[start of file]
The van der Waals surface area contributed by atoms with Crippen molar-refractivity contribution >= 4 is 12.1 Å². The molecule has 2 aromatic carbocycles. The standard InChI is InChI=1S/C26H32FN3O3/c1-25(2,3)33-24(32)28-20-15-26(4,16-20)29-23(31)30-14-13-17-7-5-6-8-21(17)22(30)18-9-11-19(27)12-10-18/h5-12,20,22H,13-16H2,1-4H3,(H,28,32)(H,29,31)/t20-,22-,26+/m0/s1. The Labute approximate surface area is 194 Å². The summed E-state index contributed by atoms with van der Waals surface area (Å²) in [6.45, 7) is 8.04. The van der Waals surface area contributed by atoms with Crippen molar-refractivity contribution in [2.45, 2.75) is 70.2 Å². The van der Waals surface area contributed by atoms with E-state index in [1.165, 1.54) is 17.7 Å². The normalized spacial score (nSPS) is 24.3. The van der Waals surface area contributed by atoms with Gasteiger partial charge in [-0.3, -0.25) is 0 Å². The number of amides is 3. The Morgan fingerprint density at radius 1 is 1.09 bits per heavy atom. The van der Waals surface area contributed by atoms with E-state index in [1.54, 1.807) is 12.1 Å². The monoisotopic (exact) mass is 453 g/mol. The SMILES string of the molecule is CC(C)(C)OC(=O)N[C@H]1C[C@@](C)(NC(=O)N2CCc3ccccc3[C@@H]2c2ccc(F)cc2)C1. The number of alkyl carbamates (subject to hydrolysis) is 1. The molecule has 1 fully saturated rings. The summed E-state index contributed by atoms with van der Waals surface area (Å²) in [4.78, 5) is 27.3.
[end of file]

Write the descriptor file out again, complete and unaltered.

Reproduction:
The van der Waals surface area contributed by atoms with Crippen molar-refractivity contribution >= 4 is 12.1 Å². The molecule has 2 aromatic carbocycles. The standard InChI is InChI=1S/C26H32FN3O3/c1-25(2,3)33-24(32)28-20-15-26(4,16-20)29-23(31)30-14-13-17-7-5-6-8-21(17)22(30)18-9-11-19(27)12-10-18/h5-12,20,22H,13-16H2,1-4H3,(H,28,32)(H,29,31)/t20-,22-,26+/m0/s1. The Labute approximate surface area is 194 Å². The summed E-state index contributed by atoms with van der Waals surface area (Å²) in [6.45, 7) is 8.04. The van der Waals surface area contributed by atoms with Crippen molar-refractivity contribution in [2.45, 2.75) is 70.2 Å². The van der Waals surface area contributed by atoms with E-state index in [1.165, 1.54) is 17.7 Å². The normalized spacial score (nSPS) is 24.3. The van der Waals surface area contributed by atoms with Gasteiger partial charge in [-0.3, -0.25) is 0 Å². The number of amides is 3. The Morgan fingerprint density at radius 1 is 1.09 bits per heavy atom. The van der Waals surface area contributed by atoms with E-state index in [1.54, 1.807) is 12.1 Å². The monoisotopic (exact) mass is 453 g/mol. The SMILES string of the molecule is CC(C)(C)OC(=O)N[C@H]1C[C@@](C)(NC(=O)N2CCc3ccccc3[C@@H]2c2ccc(F)cc2)C1. The number of alkyl carbamates (subject to hydrolysis) is 1. The molecule has 1 fully saturated rings. The summed E-state index contributed by atoms with van der Waals surface area (Å²) in [4.78, 5) is 27.3.